This is the first of many instances where Nehemiah shows wisdom and patience in dealing with his fellow-man. Nehemiah is not impulsive – but uses careful observation and humble persuasion to lead effectively. After he wisely gains the kings help and favor, he arrives in Jerusalem. Again he exercises patience and wisdom as he waits for the appropriate time to inspect the walls alone. He does this to be better prepared to lead and organize the people (Neh. 2:11-16).

We see the positive results of his preparations in Chapter 3 as the author systematically lists each section of the wall and what group of people were responsible for rebuilding. Nehemiah not only persuaded the people to commit to a great work but organized and equipped them to complete the task.

Meanwhile. Paul exercises his own leadership skills in today’s reading from 2 Corinthians 8. He is working to persuade the church to give generously to the needy in Jerusalem. Again, Paul uses patience and wisdom in how he asks.. He doesn’t ask at the beginning of the letter, but rather waits until after he lays a foundation of truth for the Corinthians church. He first defends his apostolic ministry. then teaches the truths of eternal perspective and finally, commends the church for their repentance. Only after he has created a clear context does he ask the church to complete their work of giving to the needy in Jerusalem.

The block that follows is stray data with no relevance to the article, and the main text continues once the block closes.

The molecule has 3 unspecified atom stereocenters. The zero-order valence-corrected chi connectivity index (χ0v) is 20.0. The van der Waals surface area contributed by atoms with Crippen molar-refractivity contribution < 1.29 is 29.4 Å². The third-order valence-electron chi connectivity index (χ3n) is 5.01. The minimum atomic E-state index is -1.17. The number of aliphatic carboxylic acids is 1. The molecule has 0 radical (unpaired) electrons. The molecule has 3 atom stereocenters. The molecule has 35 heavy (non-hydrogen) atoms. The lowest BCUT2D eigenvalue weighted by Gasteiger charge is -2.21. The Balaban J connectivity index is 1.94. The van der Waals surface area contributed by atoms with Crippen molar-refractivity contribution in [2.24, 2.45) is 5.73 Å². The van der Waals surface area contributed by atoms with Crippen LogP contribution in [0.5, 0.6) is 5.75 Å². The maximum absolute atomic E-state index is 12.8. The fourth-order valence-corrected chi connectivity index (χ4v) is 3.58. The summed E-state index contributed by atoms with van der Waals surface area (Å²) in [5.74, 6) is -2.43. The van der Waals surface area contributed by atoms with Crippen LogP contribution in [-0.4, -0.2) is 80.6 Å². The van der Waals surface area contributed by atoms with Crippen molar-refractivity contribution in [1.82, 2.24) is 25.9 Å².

Neither Paul nor Nehemiah was manipulative – but used patience, insight and wisdom to influence people to do what was right and glorifying to God. They were effective leaders – bringing much glory to God!

Day 241: Our Helper

Isaiah 30-32; 1 Corinthians 5

Today, Paul addresses a specific sin in the Corinthian church… incest. Lovely.

The problem was… this person’s sin was damaging the church’s witness in Corinth, so for the sake of the gospel, Paul directed the church to “remove him from among you” (vs. 2). But this instruction was not given solely for the good of the church, but also for the good of the sinner. For it was Paul’s hope that the severe discipline would result in a change of heart. So the church was not to excommunicate the member in harsh judgment – but rather in mercy… “so his spirit could be saved in the day of the Lord” (vs. 5).